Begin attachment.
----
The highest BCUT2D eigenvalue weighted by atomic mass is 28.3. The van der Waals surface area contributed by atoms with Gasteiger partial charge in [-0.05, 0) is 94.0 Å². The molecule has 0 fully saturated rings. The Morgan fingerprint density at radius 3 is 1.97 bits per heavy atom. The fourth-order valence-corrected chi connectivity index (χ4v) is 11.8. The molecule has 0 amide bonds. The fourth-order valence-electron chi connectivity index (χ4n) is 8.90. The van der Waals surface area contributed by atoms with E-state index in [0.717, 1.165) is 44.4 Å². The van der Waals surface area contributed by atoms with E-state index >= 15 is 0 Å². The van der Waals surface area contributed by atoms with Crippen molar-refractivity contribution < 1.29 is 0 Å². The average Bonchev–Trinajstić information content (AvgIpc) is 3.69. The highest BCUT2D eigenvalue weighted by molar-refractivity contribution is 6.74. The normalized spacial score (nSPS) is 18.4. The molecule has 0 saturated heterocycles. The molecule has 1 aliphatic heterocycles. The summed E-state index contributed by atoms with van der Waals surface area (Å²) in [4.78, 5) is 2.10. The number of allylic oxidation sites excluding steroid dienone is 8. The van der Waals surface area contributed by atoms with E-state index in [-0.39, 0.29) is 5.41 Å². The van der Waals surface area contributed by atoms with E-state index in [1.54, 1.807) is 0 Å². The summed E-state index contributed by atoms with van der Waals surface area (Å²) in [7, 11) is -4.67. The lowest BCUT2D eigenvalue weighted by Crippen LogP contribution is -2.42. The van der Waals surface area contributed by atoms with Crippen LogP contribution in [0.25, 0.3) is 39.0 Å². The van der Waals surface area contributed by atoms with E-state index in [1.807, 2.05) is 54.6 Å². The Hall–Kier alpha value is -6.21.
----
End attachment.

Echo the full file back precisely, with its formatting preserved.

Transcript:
The highest BCUT2D eigenvalue weighted by atomic mass is 28.3. The van der Waals surface area contributed by atoms with Gasteiger partial charge in [-0.05, 0) is 94.0 Å². The molecule has 0 fully saturated rings. The Morgan fingerprint density at radius 3 is 1.97 bits per heavy atom. The fourth-order valence-corrected chi connectivity index (χ4v) is 11.8. The molecule has 0 amide bonds. The fourth-order valence-electron chi connectivity index (χ4n) is 8.90. The van der Waals surface area contributed by atoms with E-state index in [0.717, 1.165) is 44.4 Å². The van der Waals surface area contributed by atoms with E-state index >= 15 is 0 Å². The van der Waals surface area contributed by atoms with Crippen molar-refractivity contribution < 1.29 is 0 Å². The average Bonchev–Trinajstić information content (AvgIpc) is 3.69. The highest BCUT2D eigenvalue weighted by molar-refractivity contribution is 6.74. The normalized spacial score (nSPS) is 18.4. The molecule has 0 saturated heterocycles. The molecule has 1 aliphatic heterocycles. The summed E-state index contributed by atoms with van der Waals surface area (Å²) in [4.78, 5) is 2.10. The number of allylic oxidation sites excluding steroid dienone is 8. The van der Waals surface area contributed by atoms with E-state index in [-0.39, 0.29) is 5.41 Å². The van der Waals surface area contributed by atoms with E-state index in [1.54, 1.807) is 0 Å². The summed E-state index contributed by atoms with van der Waals surface area (Å²) in [7, 11) is -4.67. The lowest BCUT2D eigenvalue weighted by Crippen LogP contribution is -2.42. The van der Waals surface area contributed by atoms with Crippen LogP contribution in [0.25, 0.3) is 39.0 Å². The van der Waals surface area contributed by atoms with E-state index in [1.807, 2.05) is 54.6 Å². The Hall–Kier alpha value is -6.21.